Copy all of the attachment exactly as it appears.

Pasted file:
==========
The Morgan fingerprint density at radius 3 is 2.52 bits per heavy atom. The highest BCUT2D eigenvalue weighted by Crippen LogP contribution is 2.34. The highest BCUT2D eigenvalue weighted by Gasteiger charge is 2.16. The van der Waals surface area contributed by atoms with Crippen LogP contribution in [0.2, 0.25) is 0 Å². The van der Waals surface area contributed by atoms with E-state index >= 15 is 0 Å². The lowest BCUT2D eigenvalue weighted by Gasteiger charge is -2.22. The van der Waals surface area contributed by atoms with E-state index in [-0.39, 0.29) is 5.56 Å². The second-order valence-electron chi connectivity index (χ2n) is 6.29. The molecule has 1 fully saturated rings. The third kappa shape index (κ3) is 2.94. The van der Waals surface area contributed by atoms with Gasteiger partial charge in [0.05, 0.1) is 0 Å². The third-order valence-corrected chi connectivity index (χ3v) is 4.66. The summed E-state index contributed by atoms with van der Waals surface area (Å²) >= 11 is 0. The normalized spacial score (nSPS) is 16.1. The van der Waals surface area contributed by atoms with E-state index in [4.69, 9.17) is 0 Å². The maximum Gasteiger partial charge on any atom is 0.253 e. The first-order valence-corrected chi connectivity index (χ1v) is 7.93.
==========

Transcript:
The Morgan fingerprint density at radius 3 is 2.52 bits per heavy atom. The highest BCUT2D eigenvalue weighted by Crippen LogP contribution is 2.34. The highest BCUT2D eigenvalue weighted by Gasteiger charge is 2.16. The van der Waals surface area contributed by atoms with Crippen LogP contribution in [0.2, 0.25) is 0 Å². The van der Waals surface area contributed by atoms with E-state index >= 15 is 0 Å². The lowest BCUT2D eigenvalue weighted by Gasteiger charge is -2.22. The van der Waals surface area contributed by atoms with E-state index in [-0.39, 0.29) is 5.56 Å². The second-order valence-electron chi connectivity index (χ2n) is 6.29. The molecule has 1 fully saturated rings. The third kappa shape index (κ3) is 2.94. The van der Waals surface area contributed by atoms with Gasteiger partial charge in [0.05, 0.1) is 0 Å². The third-order valence-corrected chi connectivity index (χ3v) is 4.66. The summed E-state index contributed by atoms with van der Waals surface area (Å²) >= 11 is 0. The normalized spacial score (nSPS) is 16.1. The van der Waals surface area contributed by atoms with E-state index in [4.69, 9.17) is 0 Å². The maximum Gasteiger partial charge on any atom is 0.253 e. The first-order valence-corrected chi connectivity index (χ1v) is 7.93.